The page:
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Piaget

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Piaget

  1. 1. Jean Piaget Laura Beyer, Kristopher Cruz, & Luke Floyd
  2. 2. Background and Influences <ul><li>Born in Neuchâtel, Switzerland in August 9 , 1896 </li></ul><ul><li>Published his first paper when he was 10 years old </li></ul><ul><li>Starting publishing in earnest while in high school. </li></ul><ul><li>Tried to use philosophy to answer questions on life, when that failed he turned to psychology. </li></ul><ul><li>In 1918, he earned a PhD in Bio. became interested in Psych. </li></ul><ul><li>Worked in psychology labs in Zurich and at Bleuler’s famous psychiatric clinic </li></ul><ul><li>Introduced to the works of FREUD and JUNG </li></ul>
  3. 3. Cont’d <ul><li>Introduced biological terms to psychology. </li></ul><ul><li>In 1921, he became director of studies at the J.-J. Rousseau Institute in Geneva </li></ul><ul><li>In 1923, he and Valentine Châtenay were married. The couple had three children, Jacqueline, Lucienne and Laurent whose intellectual development from infancy to language was studied by Piaget. </li></ul><ul><li>E arliest theories came from observing his own 3 children </li></ul><ul><li>In 1940, He became chair of Experimental Psychology, the Director of the psychology laboratory, and the president of the Swiss Society of Psychology.  In 1942, he gave a series of lectures at the Collège de France, during the Nazi occupation of France. </li></ul><ul><li>In 1952, he became a professor at the Sorbonne.  In 1955, he created the International Center for Genetic Epistemology, of which he served as director the rest of his life.  And, in 1956, he created the School of Sciences at the University of Geneva. </li></ul><ul><li>He died September 16, 1980 </li></ul>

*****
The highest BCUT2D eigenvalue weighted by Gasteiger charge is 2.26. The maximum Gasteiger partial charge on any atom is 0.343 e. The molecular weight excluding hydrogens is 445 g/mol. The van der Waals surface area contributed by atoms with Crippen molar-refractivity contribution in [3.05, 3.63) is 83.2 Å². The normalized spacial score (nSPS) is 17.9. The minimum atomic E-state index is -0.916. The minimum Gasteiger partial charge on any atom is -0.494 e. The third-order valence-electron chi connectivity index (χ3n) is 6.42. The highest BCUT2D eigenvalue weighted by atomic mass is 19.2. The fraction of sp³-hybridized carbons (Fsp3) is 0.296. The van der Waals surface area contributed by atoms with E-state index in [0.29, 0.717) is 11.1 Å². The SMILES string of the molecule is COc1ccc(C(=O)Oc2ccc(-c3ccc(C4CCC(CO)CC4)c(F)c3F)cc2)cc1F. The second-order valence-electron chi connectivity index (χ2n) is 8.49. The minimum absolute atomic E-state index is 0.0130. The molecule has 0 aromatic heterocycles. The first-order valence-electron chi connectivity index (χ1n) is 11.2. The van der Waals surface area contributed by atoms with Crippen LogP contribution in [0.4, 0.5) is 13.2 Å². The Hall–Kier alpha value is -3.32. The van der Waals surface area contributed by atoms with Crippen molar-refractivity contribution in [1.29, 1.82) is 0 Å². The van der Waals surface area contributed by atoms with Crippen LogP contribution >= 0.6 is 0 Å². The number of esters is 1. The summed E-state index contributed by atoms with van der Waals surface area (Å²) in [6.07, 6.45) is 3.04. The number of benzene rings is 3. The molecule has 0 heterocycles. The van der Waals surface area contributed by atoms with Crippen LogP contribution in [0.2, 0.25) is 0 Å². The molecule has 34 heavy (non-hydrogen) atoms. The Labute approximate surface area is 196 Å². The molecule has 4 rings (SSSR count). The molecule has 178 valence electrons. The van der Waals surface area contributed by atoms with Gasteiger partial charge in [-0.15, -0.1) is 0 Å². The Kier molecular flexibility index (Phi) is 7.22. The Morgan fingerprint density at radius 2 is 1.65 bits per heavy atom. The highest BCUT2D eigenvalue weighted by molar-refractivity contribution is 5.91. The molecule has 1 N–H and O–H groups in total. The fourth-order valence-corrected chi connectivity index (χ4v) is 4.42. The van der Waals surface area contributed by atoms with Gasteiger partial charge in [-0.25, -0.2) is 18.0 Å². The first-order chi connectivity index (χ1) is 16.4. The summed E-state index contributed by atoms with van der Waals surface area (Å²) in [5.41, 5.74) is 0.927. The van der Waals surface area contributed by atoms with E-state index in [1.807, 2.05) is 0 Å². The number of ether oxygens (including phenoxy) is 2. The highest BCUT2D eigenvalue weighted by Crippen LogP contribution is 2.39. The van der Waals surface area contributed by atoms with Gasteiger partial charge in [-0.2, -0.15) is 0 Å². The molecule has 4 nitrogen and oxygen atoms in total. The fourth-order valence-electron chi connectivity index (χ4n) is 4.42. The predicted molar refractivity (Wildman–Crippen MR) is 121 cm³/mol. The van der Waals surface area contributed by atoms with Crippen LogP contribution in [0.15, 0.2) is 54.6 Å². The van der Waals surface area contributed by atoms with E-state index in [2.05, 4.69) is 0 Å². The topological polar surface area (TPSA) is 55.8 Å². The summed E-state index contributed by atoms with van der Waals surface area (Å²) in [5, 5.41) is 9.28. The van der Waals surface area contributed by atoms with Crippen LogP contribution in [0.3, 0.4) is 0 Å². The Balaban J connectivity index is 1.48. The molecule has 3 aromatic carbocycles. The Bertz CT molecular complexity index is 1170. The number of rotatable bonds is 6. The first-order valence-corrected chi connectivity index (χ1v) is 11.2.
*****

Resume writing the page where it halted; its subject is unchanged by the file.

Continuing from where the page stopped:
4. 4. Theory of Moral Development <ul><li>Heteronomous (younger) </li></ul><ul><ul><li>0-6, children are unable to cooperative </li></ul></ul><ul><ul><li>At age 6, children learn “Moral Realism” wherein rules exist when people play together and we don’t violate them. </li></ul></ul><ul><ul><li>Only at 10-12 do children actually understand and follow the rules, after achieving formal operations. </li></ul></ul><ul><li>Autonomous ( older) </li></ul><ul><ul><li>Children base moral judgments of the intention of the actor rather than the outcome of the action. </li></ul></ul><ul><ul><li>Interaction with peers brings about a more in depth social world. </li></ul></ul><ul><ul><li>Reasoning with hypotheticals and “collective interests” helps structure this moral identity </li></ul></ul>
  5. 5. Critiques of Piaget <ul><li>Moral development isn’t always conclusive to the stages Piaget presents. It can be more synthetic. </li></ul><ul><li>Even very young children can consider intentions when judging the morality of actions, despite Piaget’s statements. </li></ul>
  6. 6. Classroom Applications <ul><li>TO BE DONE BY LAURA WHEN SHE IS FEELING BETTER </li></ul>
  7. 7. References <ul><li>http:// www.piaget.org/aboutPiaget.html </li></ul><ul><li>http://webspace.ship.edu/cgboer/piaget.html </li></ul><ul><li>Educational Psychology Textbook (Slavin 2006) </li></ul>

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